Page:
Your Guide to Equine Health Care

Wildfire Season and Feeding Horses for Lung Health

Smoky air makes breathing difficult and can exacerbate equine asthma. Learn how to support your horse’s respiratory health via nutrition and reduce airway irritants during fire season.
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Wildfire Season and Feeding Horses for Lung Health
Smoky air makes breathing difficult and can exacerbate equine asthma. | Photo: iStock
Q. I live in an area plagued by wildfires. Thankfully, we haven’t been directly impacted, but we have experienced very low air quality. I always worry about my horses’ health, because they’re in stalls breathing unfiltered air. Is there anything nutritionally I can do that might help protect them?

A. Having lived in Northern California for many years during large wildfires, I understand your concerns firsthand. A horse’s respiratory system is the main limiter of performance.

While it’s possible to improve cardiac function and muscle mass, as well as the strength and skill to perform certain expectations, the respiratory system cannot be greatly improved through exercise. The ability to transfer oxygen across lung membranes into the bloodstream sets the upper limit on how much oxygen is available to reach muscle tissues. Muscles need oxygen to metabolize fuel stores of fats and carbohydrates using aerobic metabolism.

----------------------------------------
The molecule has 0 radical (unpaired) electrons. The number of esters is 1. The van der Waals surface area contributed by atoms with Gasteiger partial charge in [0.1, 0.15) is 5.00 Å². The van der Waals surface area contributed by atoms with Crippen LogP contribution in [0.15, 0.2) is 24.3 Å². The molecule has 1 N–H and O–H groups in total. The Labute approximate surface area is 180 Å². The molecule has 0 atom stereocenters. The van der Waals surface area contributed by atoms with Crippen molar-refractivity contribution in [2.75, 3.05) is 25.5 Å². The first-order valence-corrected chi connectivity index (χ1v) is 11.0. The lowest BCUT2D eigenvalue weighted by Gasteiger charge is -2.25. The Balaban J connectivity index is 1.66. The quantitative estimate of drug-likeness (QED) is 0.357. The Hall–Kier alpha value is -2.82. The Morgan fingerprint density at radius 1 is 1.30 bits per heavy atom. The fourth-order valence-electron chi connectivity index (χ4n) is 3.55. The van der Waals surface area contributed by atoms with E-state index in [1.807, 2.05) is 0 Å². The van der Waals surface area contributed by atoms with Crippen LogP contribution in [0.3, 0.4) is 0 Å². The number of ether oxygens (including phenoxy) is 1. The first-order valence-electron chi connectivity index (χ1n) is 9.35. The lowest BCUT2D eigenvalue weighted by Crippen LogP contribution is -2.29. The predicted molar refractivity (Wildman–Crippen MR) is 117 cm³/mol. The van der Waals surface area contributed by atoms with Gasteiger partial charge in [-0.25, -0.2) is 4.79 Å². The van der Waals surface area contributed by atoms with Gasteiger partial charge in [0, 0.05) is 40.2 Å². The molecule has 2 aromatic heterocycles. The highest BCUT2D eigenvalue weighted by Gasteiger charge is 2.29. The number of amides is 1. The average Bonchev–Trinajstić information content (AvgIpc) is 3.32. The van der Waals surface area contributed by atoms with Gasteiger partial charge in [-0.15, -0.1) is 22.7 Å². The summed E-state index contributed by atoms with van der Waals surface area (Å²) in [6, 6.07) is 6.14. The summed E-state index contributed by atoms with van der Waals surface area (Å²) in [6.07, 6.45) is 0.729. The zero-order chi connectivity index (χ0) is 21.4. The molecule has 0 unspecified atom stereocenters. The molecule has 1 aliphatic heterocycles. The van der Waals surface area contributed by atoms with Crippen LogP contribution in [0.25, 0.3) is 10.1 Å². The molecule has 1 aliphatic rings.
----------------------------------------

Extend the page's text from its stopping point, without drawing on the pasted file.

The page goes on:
When a horse is asked to work hard and when adequate oxygen isn’t available, the body recruits anaerobic metabolism, which provides less total energy and can only use carbohydrate as a substrate.  So, a horse with a reduced ability to bring in and transfer oxygen might have to switch to anaerobic metabolism sooner than a horse with a greater ability to deliver oxygen to muscle tissue. Any lung tissue damage will, therefore, have a negative impact on that horse’s performance capacity, so we should consider airway health in horse management, especially performance horse

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Written by:

Clair Thunes, PhD, is an equine nutritionist who owns Clarity Equine Nutrition, based in Gilbert, Arizona. She works as a consultant with owners/trainers and veterinarians across the United States and globally to take the guesswork out of feeding horses and provides services to select companies. As a nutritionist she works with all equids, from WEG competitors to Miniature donkeys and everything in between. Born in England, she earned her undergraduate degree at Edinburgh University, in Scotland, and her master’s and doctorate in nutrition at the University of California, Davis. Growing up, she competed in a wide array of disciplines and was an active member of the U.K. Pony Club. Today, she serves as the district commissioner for the Salt River Pony Club.

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